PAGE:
In total, the Salt March that Gandhi led, lasted for 24 days in the spring of 1930. It saw Gandhi, along with about 80 other volunteers, march approximately 240 miles (384 km) from Sabarmati Ashram to Dandi in western India. Many others joined Gandhi and the volunteers along the route until finally, when they arrived in Dandi on April 6th, there were thousands of participants in the Salt March. When the group arrived at the coast on April 6th, Gandhi broke the British laws by collecting salt.
Gandhi used the local and international press (including New York Times and Time Magazine) to his advantage during the timeframe of the Salt March. For instance, he gave interviews to international journalists along the route of the Salt March in order to grow interest in the protest and put pressure on the British. For example, at the end of the Salt March he famously declared “I want world sympathy in this battle of right against might.” Furthermore, when he collected the salt from the Indian coast, he stated that “With this, I am shaking the foundations of the British Empire.” He then called on his supporters and others from across India to non-violently disobey the British salt laws and collect their own salt. For his efforts, international news outlets produced profiles on him and the Salt March. For example, Time Magazine declared Gandhi the “Man of the Year” in 1930.
Millions of Indians began to break the salt laws in the days and weeks after the Salt March. Some collected their own salt, while others purchased it illegally. The British responded harshly by imprisoning over 60,000 people in the month after Gandhi carried out the Salt March. Furthermore, the British arrested and imprisoned Gandhi on May 5th, 1930. They accused him of creating protests and revolt in the country. The British hoped that by arresting Gandhi they could slow or stop the ongoing protests, but it did not work, as Gandhi’s supporters carried on the mission. Furthermore, Indians began boycotting other British goods and refusing to pay other British taxes imposed upon them as a part of British Imperialism. The tensions reached such a high point that in some locations that violence broke out between the Indian people and the British officials. There were even instances of British soldiers opening fire on non-violent Indian protesters.
One of the most famous instances of non-violent civil disobedience in the Salt March occurred on May 21st of 1930, when a group of over 2,500 supporters raided the Dharasana Salt Works in Gurat, India. As stated earlier, Gandhi was imprisoned on May 5th, and no longer able to participate in the protests. However, the group of supporters, led by Indian poet and political activist Sarojini Naidu, carried out the protest in hopes of shutting down the British-run facility by using only non-violent techniques. For instance, they marched at the guards protecting the gate of the Dharasana Salt Works, where they were beat with clubs. American journalist Webb Miller, reported on the incident:
“Not one of the marchers even raised an arm to fend off the blows. They went down like ten-pins. From where I stood I heard the sickening whacks of the clubs on unprotected skulls. The waiting crowd of watchers groaned and sucked in their breaths in sympathetic pain at every blow. Those struck down fell sprawling, unconscious or writhing in pain with fractured skulls or broken shoulders. In two or three minutes the ground was quilted with bodies. Great patches of blood widened on their white clothes. The survivors without breaking ranks silently and doggedly marched on until struck down... Finally the police became enraged by the non-resistance... They commenced savagely kicking the seated men in the abdomen and testicles. The injured men writhed and squealed in agony, which seemed to inflame the fury of the police... The police then began dragging the sitting men by the arms or feet, sometimes for a hundred yards, and throwing them into ditches.”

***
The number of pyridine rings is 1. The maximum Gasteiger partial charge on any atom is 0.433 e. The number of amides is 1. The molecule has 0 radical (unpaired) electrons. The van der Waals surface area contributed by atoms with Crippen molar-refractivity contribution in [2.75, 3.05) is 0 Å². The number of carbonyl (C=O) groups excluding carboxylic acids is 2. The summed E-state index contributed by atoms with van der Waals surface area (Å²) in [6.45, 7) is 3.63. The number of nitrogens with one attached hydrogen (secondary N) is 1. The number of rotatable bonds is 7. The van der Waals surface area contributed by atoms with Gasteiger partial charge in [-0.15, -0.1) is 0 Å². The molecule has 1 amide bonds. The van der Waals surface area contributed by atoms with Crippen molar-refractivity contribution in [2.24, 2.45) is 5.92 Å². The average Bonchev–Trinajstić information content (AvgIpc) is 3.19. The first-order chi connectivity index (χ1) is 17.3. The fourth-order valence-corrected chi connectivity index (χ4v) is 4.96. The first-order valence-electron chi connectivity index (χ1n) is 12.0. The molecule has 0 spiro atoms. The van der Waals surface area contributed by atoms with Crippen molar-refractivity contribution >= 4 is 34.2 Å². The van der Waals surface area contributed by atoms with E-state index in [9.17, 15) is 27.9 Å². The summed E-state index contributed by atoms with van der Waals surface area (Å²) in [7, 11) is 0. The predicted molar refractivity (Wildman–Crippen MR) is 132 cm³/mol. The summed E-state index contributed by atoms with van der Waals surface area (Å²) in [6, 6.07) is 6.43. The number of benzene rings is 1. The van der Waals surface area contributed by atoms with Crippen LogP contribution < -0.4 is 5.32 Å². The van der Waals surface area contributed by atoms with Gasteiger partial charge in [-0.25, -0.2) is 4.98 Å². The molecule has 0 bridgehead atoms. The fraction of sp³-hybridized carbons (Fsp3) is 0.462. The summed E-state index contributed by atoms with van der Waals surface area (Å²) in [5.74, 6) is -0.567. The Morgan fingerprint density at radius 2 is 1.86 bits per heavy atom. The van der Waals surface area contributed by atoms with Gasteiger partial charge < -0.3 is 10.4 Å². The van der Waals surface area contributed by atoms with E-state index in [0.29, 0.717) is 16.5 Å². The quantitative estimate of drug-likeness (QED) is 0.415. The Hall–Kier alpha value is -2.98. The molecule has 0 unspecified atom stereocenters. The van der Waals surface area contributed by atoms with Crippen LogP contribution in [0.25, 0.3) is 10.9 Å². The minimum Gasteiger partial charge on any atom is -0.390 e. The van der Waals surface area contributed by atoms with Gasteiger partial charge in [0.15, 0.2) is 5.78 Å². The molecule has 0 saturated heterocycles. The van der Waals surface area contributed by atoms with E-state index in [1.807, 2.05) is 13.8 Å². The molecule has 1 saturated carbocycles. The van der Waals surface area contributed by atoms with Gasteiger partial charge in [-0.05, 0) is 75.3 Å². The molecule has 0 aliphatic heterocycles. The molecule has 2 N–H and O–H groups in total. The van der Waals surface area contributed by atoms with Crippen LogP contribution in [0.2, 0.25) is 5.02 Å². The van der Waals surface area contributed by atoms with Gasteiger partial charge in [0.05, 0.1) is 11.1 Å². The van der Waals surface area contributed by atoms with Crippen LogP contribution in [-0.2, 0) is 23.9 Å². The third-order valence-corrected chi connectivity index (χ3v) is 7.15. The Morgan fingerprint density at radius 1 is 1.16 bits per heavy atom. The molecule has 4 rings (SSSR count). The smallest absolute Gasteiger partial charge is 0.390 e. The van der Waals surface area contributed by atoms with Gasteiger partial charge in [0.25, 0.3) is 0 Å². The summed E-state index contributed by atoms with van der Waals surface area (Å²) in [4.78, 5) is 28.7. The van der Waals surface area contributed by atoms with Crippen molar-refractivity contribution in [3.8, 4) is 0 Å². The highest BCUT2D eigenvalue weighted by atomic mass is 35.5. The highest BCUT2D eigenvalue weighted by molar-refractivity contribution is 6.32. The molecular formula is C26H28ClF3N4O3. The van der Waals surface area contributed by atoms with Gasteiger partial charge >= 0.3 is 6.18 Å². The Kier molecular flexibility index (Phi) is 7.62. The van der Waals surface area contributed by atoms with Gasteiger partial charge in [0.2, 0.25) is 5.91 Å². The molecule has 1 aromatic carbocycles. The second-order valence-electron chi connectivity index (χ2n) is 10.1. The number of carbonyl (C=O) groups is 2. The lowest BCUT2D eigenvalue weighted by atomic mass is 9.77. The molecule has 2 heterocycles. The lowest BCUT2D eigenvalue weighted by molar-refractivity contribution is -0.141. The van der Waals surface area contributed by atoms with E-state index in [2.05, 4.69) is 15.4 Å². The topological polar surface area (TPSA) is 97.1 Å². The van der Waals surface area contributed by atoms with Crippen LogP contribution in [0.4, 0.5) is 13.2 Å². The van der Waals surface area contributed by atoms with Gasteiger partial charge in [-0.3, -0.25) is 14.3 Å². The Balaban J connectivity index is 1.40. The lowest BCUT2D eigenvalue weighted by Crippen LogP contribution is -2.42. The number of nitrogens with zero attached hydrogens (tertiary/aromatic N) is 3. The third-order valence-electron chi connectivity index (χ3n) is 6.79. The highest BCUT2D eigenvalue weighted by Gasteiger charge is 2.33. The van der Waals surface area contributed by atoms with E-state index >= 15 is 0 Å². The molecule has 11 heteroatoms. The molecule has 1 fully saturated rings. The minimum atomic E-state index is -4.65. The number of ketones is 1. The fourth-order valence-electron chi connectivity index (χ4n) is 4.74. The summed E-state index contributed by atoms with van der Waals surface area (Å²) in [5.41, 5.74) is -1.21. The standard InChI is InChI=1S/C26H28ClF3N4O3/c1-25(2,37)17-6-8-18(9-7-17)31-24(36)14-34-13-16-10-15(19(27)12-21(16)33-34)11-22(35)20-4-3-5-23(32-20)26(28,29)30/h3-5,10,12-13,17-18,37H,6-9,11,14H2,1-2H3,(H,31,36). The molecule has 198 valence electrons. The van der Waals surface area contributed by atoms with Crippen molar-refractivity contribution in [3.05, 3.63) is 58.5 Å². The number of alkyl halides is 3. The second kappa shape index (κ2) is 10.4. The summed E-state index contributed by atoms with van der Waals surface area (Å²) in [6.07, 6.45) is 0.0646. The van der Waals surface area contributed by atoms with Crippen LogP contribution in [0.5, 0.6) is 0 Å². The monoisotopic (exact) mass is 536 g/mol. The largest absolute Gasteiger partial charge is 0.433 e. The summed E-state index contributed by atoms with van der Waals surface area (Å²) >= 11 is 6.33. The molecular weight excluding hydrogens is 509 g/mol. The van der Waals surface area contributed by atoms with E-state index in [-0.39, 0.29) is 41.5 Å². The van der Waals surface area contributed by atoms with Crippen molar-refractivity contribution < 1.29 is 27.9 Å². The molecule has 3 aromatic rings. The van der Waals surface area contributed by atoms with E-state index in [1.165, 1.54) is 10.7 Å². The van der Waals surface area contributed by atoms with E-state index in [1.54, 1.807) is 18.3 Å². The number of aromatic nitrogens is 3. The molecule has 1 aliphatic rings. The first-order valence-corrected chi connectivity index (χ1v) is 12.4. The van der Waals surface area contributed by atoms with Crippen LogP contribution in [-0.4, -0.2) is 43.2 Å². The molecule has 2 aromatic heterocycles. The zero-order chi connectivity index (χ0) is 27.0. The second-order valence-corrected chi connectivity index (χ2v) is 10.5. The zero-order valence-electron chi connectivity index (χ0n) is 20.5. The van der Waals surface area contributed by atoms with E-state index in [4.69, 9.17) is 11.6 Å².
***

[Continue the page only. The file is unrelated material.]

Miller’s report spread around the world and was eventual featured in over 1300 different newspapers. This, along with other reports and interviews made the Salt March a success for Gandhi and the other supporters of the Indian Independence Movement, as it made British imperialism in India look violent and repressive. While, it didn’t immediately gain any new freedoms for Indians, the Salt March was a pivotal step towards self-rule for India. Gandhi was eventually released from prison in 1931.
Historically, the Salt March by Mahatma Gandhi was a significant event. Not only was it an important moment in India’s progress towards independence from British rule, but it also inspired other historical figures, such as Martin Luther King Jr. Martin Luther King Jr. was an American activist and Christian minister that played a significant role in the 1950s and 1960s Civil Rights Movement in the United States. The Civil Rights Movement essentially saw people in the United States protesting for equal rights for African Americans. Martin Luther King Jr. was inspired by the non-violent civil disobedience expressed by Gandhi in the Salt March and used similar methods in his own protests.